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Clara's Fortune

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"Yon'rd to sparo 110 exponse, ït you picase," said Miss Ferningham loftily. "The parlors are to be deoorated frith real Üowers and sniilax in your best stylo. My :uint wishes this to bo the most elegant entertainment of thfl sea8on," The florist bowed low. "We want the eonservatory nearly iillcd," went on the VOUDg lady, "and to Uro an orango tree in fruit tor tho evening. " "But, rna'auj, l'm afrald- " "Expense is no object," emphatically prouounoed Miss Ferningham. "My nunt sajs - " Bat here she chccked herself, at the saine sceoud lixing her ej'es with a strong rlare of liaughty surprise on a lall, slender girl, who stood behind the lounter, busily making up a bouquet from the piles of jale, fragrant violets, crimson rosebuds, feathery stcühanotis, and searlet carnations Ibat Iay in profound drifts on thcir beds of wet moss. Miss Fernigham stared at hor as if, liko aneient Medusa, she would tranSform hor to slone, but tlie fair disoiple of Flora took no sort of notice of the fossilizing look. tW-.-.. ' " _uA-i-i_ i:„ ii".. Hardie?" sheasked, as she went briskly on twistiiig vine sterns around the-Üowers, and slipping bits of green fern and relieve the too great exuberance of odor. "Here is one," said the ilürist. "Take care; you are getting that bouquet too stifl'." "No, Í am not. Jook." She held up the tinted mosaic of llowers as she spoke Miss Feruingham gave a great sniile of contempt as she turned away. "You'll be sure to remember," said ske to the proprietor. "I shall not iorget," Mr. Hardie auswered, courteousl j . "Except the orange tree in fruit, i am not eertain that " "We must have it!" insisted Miss Ferningham. "I teil you agaiu that your bill will be p'omply sottled, whatever the a.mount may be." Aml men Miss i-erningüaru, steppmg into her silk-cushioned lamtau, bade the cor.ehman "driye home at onee " She hurried up stairs into her aunt's boudoir, where that august lady sat, surrounded by crested envelopes, perfumed paper und fancy writing miterials. "You havcn't sent olï any of the invitationa yet, have you, Aunt Penelope?" panted tho young lady. "Not yet. Why?" "Don't send Clara Anneslie's. " "Notsend Clara Annoslie'sinvitation! Why not?" exolainied Mrs. Ferningham with wide open eyes, and rnoufchgradually elongating itseif to correspond. "lts all true about het money being lost in the San Antonio." "Hoiv do you know? Have you seen her lawyer? "No, but I haveseen her. She's se'ling üowers behind Hardie's counter. Tho nexL thini we know she'll be gal loping up an5 down the aisles of lüe opera huuse selliug ten-cent uouquels on a board. Clara Anneslie oever hmi Why cuuldn'l she take in sewing or give muiu lessons, or do soruetliing genteel, if she must earn her own living?'' "Üid ,she see you?" "Yes, of eourse she did. We looked eachotherfullin the face." '■Did she speakf'J "I didu't give her a chance. Í turned away, ascold as ice." "That was right," said Mrs. Ferningham, approvingly, as she tore up the scenttd note that was to have been to Ciara Auneslie tho "Open Seeaine" of tho soiree, where no expense was to be spared. Miss Ferningham brightened up at once. It, liad been the darling a,mbition of her hcart, before Ciara Anneslie's beauty eclipsed her humble light, to become her cousin Herberos bride. Perhaps it was yet upon the cards that she should gain tho acmc of happincss. So sho put on lier torquoises, freshened up her laces, and tied pale-blue ribbons in her lusterless llaxen hair. And, in the pretty childish way she affected when with her cousin Herbert, she told her tale. "A horrid bore," .said Mr. Herberl Ferningham, playing with iiis sleevebuttons. "No end oí a nuisance. And Clara Annc-süe, tho prettiest girl out, too. What is it that Snakspuaro aays about a dear guzelle? I've got it somewhere in an old scrap-book, I believe. But of eourse there is no use in a fellow making eyes at a shop-girl. If I marry at all it must be a girl with ruoBcy. Didn't somo one say thatHattieCourtenay had thr?e thousaud a year of her own?" ♦ ."Clara, my dear!" Mrs. Estcote checked her little pouies on the corner of the street and beekoned her young friend to take a seat besideher; "where are you 2oing?" "To Surini's, to look at sorne basso relievos." "Well, 111 take you there, Jump íd. Have you board the news?" "1 have he.ird nothiug special." "So 1 concluded," said Mrs. Estcole, laughing "People are always the last to hoar directly concerns themselvcs. You don't know, tlieu that - stay, here eomes Mr. Herbert Ferningham! Let's seo if he will bow to you, "Of eourse he will bow to me. Why shouhlu'l, lic bovr to me?" said amazed Clara. Uut justas she was making ready to incline her head In the most gracious and ladylikc way in response "to the expected saluta'.ion. Mr. FerrningJiam passed on, deeply ntent on tlie cugraving in the opposite sbop window. "1 thought so," said ?rs. Estcote, with a curi of her lip. "What does it mean?" asked Clara in surprise, uot umniügied with mortifioatíon. "To come back u our news," said Mrs. Estcote, whipping up her pójlies by way of esoftpe-vaive to her óxoitod feeilngs. "You haven't iieard, tlnii, that, you have lost all your property- that the San Antonio wrs wreeked?" "The San Antonio was wreeked." Clara innoceutly made ftnawer, "but that niadü no differenoe to me. Mv guaulian sold, hei a moath ago to Messrs. Easy & Golightly, nndniy prop orty is all invegted in good, safo bonds and mortgage." "Neithur, 1 aopposo, havo yon hean. tliat yon had gone intó ;i Üorint's storo lo altend his counter tkere fora living? ■ 1 did 'j.o in;o a llurist store the dav beforo 'josterday," said Clara, ata i' i moment or two ut piizlud rctrospeetion 'Uut itwasonly to John Hardie's. Jolu iised to bi; papa's gardenor before hu went into the ilorist's business, aud . oíten i "un in and tuakeup bouquotè ou of iiis flowers to suil myseif. But J wasn't tiired, neither did Í seü the bouquets," she added, witli a laugb. at Uil oomicilily ot the vvholé niea. ■'Just ubout as mucli foundation to this aa tlit-iv is tu most of Mrs. (irundj s reuorts," su.idMrs. Kstcote, vviiii a tos oí ner prtUy littlc pluuicd hat "Novv yon h.'iuvv me reason nial Mr. Herbert Ferningnani didn'tsuu jou." ■Aiao, i 8Uppisu,'' said Miss Aimoslie, ""iiit; reasuii tliiit i have receivi.4 ii' curda to Airs. Fenntiliaui s forthoominj{ soiree. Never tuind, i oau enduré it. But wiio told you t.liis?" "MLy brother-iu-lavv, Jack Esteotc. ' "Did hu believe it?" "Of eourse he did. He had it Uireu froiu Uelestla Fernins;bam.w Clara colorad; her little lingors tight caed on the elasp of her gilded portemonnaie. "And yet lic called as luitial last niulit. Ho he asked me to marr) him." "What did you teil him?" "Í said I woüld oonsider." "Well, tlien, consider," said Mrs Escote, quietly. "it is a matter not Lifchrty u Luí JijLÚ.iiU- tttrtri cmciiibcr this, Clara; Jack Estoote would have married you if you had been a beggai girl holding out vour bands for pence at the sirei't corners." Clara Anneslie eut home anc tliought the question over at her leisure and tlie more sbe thought of it tk more sho becarne convinced in her inmost mimi of two things. One was that she had a lucky escape from the toils of Herbeit-vFeniinghani ; the other that siio vas almost certain thal she liked honest-hearted, frank-soulee Jack Estcote well euougk to marry him always provided, of cöurse, tfiftt he should ask her again. He did ask her again, an.l just as sho had said "yes," with the pre ttiesto: pink blushes upon hor cheek, thoi'e carne a at the door bell, and in stumbled Mr. Herbert Feruingham in a very great hurry. "Oü! 1 bcg your pardon, I'm sure,:' said that gentleman. "I iiopo I' ui not intruding." -:- .- i-Uu lauul ï ai.l T-wL' lirntu. complacently. "Uut my mother has sent a card for her soiree to-night. It was acei(leillaUy Omltteit. Í4.-vlroruc)7-.-rrKTrCTvj I'm sure, but - " bo Clara Auneslie baeame a ware that the curióos rumor about her poverty u-as eontradicted in society. "Yes,1" said she, quietly, "It is rather awkward, But sucli misunderstandings wiü cecur sometimes. I tm sorry th;tt I cannot accept," "Can't accept?" frowaed Mr. Ferninghatn. "Why not?" "Because." said Clara, with another blush and a smile, that made her face look like a rose in the sunshine, "1 am angaged. " And that was all the satisfaction that Mr. Herbert Ferniogham could get upon the subject.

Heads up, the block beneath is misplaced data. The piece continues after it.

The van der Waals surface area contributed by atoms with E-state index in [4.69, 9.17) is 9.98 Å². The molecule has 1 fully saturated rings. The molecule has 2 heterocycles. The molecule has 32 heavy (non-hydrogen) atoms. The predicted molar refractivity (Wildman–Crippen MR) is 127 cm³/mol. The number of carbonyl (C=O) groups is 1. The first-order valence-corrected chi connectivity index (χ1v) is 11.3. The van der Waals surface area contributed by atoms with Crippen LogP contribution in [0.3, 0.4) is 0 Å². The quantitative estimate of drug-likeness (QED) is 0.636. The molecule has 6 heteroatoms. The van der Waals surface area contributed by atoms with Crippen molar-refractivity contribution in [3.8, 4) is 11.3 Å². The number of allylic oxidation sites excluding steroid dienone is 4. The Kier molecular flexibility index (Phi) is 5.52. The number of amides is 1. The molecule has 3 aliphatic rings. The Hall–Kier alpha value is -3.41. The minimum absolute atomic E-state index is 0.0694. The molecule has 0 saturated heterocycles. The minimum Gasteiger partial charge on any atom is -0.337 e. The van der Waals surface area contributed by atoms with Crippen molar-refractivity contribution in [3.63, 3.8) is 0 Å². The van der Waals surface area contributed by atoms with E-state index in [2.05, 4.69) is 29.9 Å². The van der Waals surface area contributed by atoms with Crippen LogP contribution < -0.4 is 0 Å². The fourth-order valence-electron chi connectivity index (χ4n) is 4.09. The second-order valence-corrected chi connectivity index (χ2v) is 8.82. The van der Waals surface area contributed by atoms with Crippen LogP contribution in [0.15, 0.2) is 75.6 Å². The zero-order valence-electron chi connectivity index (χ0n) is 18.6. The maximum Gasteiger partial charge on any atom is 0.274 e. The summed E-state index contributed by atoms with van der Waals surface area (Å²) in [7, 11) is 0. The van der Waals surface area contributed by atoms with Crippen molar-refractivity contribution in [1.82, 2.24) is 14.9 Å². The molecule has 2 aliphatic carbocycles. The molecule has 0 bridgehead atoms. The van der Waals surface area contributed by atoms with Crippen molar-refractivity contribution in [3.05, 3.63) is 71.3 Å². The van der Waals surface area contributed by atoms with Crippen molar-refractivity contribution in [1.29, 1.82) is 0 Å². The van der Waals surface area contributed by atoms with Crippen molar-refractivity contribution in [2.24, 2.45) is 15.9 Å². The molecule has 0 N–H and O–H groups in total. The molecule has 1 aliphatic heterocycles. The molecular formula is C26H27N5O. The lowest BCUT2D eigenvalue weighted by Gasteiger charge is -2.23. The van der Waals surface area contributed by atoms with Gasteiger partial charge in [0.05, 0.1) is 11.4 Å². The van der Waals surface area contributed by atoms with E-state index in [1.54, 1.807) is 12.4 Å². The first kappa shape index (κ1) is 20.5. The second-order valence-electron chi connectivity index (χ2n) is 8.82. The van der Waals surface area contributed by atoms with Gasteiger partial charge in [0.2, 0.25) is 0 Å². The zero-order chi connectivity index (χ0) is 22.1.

Ann Arbor Courier
Old News